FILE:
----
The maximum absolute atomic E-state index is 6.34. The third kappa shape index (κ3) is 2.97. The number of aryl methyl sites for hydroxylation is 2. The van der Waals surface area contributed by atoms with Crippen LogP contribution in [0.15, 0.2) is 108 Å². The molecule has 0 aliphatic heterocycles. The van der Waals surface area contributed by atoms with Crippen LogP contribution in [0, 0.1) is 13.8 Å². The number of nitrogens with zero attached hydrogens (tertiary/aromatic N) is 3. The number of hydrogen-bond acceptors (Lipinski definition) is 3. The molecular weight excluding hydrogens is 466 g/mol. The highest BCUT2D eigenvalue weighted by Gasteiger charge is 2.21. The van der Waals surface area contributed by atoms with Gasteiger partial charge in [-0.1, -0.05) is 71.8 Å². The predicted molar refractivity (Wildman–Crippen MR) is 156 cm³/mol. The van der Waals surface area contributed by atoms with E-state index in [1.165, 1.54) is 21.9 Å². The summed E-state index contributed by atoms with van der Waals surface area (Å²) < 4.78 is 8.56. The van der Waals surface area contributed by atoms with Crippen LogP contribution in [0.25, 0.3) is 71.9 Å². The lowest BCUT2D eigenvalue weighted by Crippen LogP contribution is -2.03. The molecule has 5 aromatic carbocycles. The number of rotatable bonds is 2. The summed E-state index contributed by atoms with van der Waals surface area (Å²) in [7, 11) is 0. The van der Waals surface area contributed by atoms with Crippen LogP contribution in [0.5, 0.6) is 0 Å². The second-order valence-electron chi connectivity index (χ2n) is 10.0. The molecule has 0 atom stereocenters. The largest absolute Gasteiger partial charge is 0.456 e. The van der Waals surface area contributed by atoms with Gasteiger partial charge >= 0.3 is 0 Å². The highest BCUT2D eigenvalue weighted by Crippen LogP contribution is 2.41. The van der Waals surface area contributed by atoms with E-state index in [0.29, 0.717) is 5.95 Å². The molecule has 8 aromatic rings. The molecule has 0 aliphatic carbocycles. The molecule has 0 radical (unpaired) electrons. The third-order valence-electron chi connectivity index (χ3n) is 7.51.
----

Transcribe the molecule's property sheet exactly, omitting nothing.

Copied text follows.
The maximum absolute atomic E-state index is 6.34. The third kappa shape index (κ3) is 2.97. The number of aryl methyl sites for hydroxylation is 2. The van der Waals surface area contributed by atoms with Crippen LogP contribution in [0.15, 0.2) is 108 Å². The molecule has 0 aliphatic heterocycles. The van der Waals surface area contributed by atoms with Crippen LogP contribution in [0, 0.1) is 13.8 Å². The number of nitrogens with zero attached hydrogens (tertiary/aromatic N) is 3. The number of hydrogen-bond acceptors (Lipinski definition) is 3. The molecular weight excluding hydrogens is 466 g/mol. The highest BCUT2D eigenvalue weighted by Gasteiger charge is 2.21. The van der Waals surface area contributed by atoms with Gasteiger partial charge in [-0.1, -0.05) is 71.8 Å². The predicted molar refractivity (Wildman–Crippen MR) is 156 cm³/mol. The van der Waals surface area contributed by atoms with E-state index in [1.165, 1.54) is 21.9 Å². The summed E-state index contributed by atoms with van der Waals surface area (Å²) < 4.78 is 8.56. The van der Waals surface area contributed by atoms with Crippen LogP contribution in [0.25, 0.3) is 71.9 Å². The lowest BCUT2D eigenvalue weighted by Crippen LogP contribution is -2.03. The molecule has 5 aromatic carbocycles. The number of rotatable bonds is 2. The summed E-state index contributed by atoms with van der Waals surface area (Å²) in [7, 11) is 0. The van der Waals surface area contributed by atoms with Crippen LogP contribution in [0.5, 0.6) is 0 Å². The second-order valence-electron chi connectivity index (χ2n) is 10.0. The molecule has 0 atom stereocenters. The largest absolute Gasteiger partial charge is 0.456 e. The van der Waals surface area contributed by atoms with Gasteiger partial charge >= 0.3 is 0 Å². The highest BCUT2D eigenvalue weighted by Crippen LogP contribution is 2.41. The van der Waals surface area contributed by atoms with E-state index in [0.29, 0.717) is 5.95 Å². The molecule has 8 aromatic rings. The molecule has 0 aliphatic carbocycles. The molecule has 0 radical (unpaired) electrons. The third-order valence-electron chi connectivity index (χ3n) is 7.51.